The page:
As it turned out, this Fowlweather regatta was an excellent three series for a late fall day. The weather started out clear and cold when I left Brownsville early for the delivery to Port Orchard. The decks of "Great White" were slippery until the rising sun melted the frost. But as the day progressed, the wind rose to as high as nine knots and the sun made the day feel warm.

Even though the turnout for the regatta was only five boats, the competition between "Great White" and "Dulcinea"(J105) was intense with "Great White" winning the first and third races and "Dulcinea" winning race two. On "Great White" we showed excellent upwind speed and good tactical calls. Our downwind speed was also good enough to stay ahead of "Dulcinea" who excels on the downwind/reaching legs. The winds speed varied enough that "Dulcinea" would gain some on us when the winds lightened in races one and three. But, we were able to sail hotter angles and find patches of new winds. In race two, we were way ahead of "Dulcinea" at the weather mark, when a mess up with the spinnaker set caused us to lose the lead and the race.

Following the race, the club had a deep fried turkey at the marina's visitors float. It was very tasty and on the delivery home, it was hard.....

Here are the tracks of the days three races. The red track was the first race of the day. The green track is the second race and the blue track is the third race. All races started at the Port Orchard marina. The wind was NW swinging to north as the day went on. The three races all went around the course in a counter clockwise direction.

Friday, November 18, 2011

Pacific Marine Expo Nov 17

Thursday I attended the 2011 Pacific Marine Expo at the Century Link Event Center(aka Clink) in Seattle. This event is a trade show for commercial fisherman, commercial vessel operators, owners and the people who maintain or modify commercial vessels. Am I a commercial operator? Not really. My parents were commercial fisherman and were invited each year. I took their invite and added my credentials and my business name. Now each year I get a free invite. I don't think anyone really pays to attend. When they finally opened the gates, nobody checked any of the badges.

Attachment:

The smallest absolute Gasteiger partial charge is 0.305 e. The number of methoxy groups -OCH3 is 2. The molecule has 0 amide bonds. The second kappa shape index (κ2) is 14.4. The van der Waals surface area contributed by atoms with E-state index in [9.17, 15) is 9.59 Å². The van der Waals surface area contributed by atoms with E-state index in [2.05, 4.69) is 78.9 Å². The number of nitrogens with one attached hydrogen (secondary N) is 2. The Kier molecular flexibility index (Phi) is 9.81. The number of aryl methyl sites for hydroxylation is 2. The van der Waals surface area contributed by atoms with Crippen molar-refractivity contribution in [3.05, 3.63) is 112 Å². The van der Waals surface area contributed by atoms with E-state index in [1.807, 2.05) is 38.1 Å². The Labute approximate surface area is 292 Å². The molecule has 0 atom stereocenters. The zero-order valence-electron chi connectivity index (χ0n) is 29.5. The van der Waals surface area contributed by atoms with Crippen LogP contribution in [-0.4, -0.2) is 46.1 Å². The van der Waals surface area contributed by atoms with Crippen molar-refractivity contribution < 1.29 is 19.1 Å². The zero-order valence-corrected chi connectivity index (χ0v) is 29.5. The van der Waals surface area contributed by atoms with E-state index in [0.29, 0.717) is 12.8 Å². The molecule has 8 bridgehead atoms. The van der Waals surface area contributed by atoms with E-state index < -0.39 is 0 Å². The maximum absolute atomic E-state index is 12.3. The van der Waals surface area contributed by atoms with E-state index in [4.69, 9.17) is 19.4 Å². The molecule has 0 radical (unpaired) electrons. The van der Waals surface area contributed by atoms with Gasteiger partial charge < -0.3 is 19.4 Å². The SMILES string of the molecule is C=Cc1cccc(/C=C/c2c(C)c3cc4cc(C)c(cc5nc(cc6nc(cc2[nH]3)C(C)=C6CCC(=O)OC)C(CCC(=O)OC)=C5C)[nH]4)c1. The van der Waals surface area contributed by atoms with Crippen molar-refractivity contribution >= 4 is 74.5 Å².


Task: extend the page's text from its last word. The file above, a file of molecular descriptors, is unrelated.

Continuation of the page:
I enjoy going to this show. I can talked to vendors and they seem interested in talking to me. Little do they know that I am not in the market for a 200 gpm centrifugal pump or a 500 hp diesel engine. But I can still be interested in things that I can use on my own boat. I feel that I come away with a lot more information about what is used in the marine field. The exhibitors and participants at this show are a lot friendlier than what I experience at boat shows.

After the show, I had enough time before the ferry left to walk down the street to Ivars and get an order on fish and chips. YUM!

 Most everything needed to operate, maintain and modify commercial vessels is here.
 Big diesel engines.
 The floor is filled with exhibits.
The model basin is always interesting.

Thursday, November 10, 2011

"Got Me Under Pressure"

With credit to ZZ Top, I was under a lot of pressure this week, hydraulic pressure! With a boat, it is always something. There is a continual list of maintenance and repairs. This week on my boat, it was the hydraulic system that needed work.

This all started a few weeks ago. A modern sailboat  can use a hydraulic system to tension some of the rigging that holds the mast up. On my boat, I have a manual pump to supply the hydraulic oil to the cylinder. It is not uncommon to pump 3 to 4000 psi into the system. The seal on my hydraulic cylinder started leaking during the summer. I started looking for someone to rebuild the cylinder. A prominent rigger suggested an authorized rep in Seattle or just a local hydraulic shop could do it. I called the rep in Seattle, but he did not return my call(the number on the website was an old number he did not use). So I took the cylinder to a local hydraulic shop. They could not get it apart. So, now came Plan B. I found a used one on Ebay and decided to take a chance on it. It arrived and it became immediately apparent that it was in terrible shape plus it had the wrong rod installed and could not be made to work without replacing the rod and replacing the seals. The cost would be as much as a new one. I am still trying to return this cylinder and get reimbursed.

So now, I get a call from the factory rep in Seattle and yes he would be glad to see if he could repair one or both. So I sent both cylinders to Seattle to see what he could do. He possibly would need both cylinders to make one workable one or maybe both would be unusable. After a few days, he called to say that he could rebuild mine, but the Ebay unit had many problems along with the short rod and is pretty much junk and only couple of the parts were any good.